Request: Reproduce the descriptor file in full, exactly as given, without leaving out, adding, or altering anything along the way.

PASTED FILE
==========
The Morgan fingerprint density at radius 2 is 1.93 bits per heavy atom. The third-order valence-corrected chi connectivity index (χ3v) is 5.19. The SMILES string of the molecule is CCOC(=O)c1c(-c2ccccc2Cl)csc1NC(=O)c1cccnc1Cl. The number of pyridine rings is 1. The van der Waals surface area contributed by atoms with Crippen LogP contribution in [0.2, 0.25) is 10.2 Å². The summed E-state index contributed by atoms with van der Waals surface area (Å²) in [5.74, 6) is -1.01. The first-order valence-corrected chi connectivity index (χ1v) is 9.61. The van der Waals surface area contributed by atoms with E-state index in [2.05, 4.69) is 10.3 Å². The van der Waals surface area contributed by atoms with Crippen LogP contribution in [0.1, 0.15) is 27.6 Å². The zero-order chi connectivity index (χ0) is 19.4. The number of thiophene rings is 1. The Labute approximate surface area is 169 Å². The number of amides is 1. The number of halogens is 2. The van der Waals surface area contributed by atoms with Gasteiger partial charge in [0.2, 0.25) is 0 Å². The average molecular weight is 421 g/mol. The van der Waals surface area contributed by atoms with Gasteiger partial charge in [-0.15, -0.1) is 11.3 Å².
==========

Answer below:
The Morgan fingerprint density at radius 2 is 1.93 bits per heavy atom. The third-order valence-corrected chi connectivity index (χ3v) is 5.19. The SMILES string of the molecule is CCOC(=O)c1c(-c2ccccc2Cl)csc1NC(=O)c1cccnc1Cl. The number of pyridine rings is 1. The van der Waals surface area contributed by atoms with Crippen LogP contribution in [0.2, 0.25) is 10.2 Å². The summed E-state index contributed by atoms with van der Waals surface area (Å²) in [5.74, 6) is -1.01. The first-order valence-corrected chi connectivity index (χ1v) is 9.61. The van der Waals surface area contributed by atoms with E-state index in [2.05, 4.69) is 10.3 Å². The van der Waals surface area contributed by atoms with Crippen LogP contribution in [0.1, 0.15) is 27.6 Å². The zero-order chi connectivity index (χ0) is 19.4. The number of thiophene rings is 1. The Labute approximate surface area is 169 Å². The number of amides is 1. The number of halogens is 2. The van der Waals surface area contributed by atoms with Gasteiger partial charge in [0.2, 0.25) is 0 Å². The average molecular weight is 421 g/mol. The van der Waals surface area contributed by atoms with Gasteiger partial charge in [-0.15, -0.1) is 11.3 Å².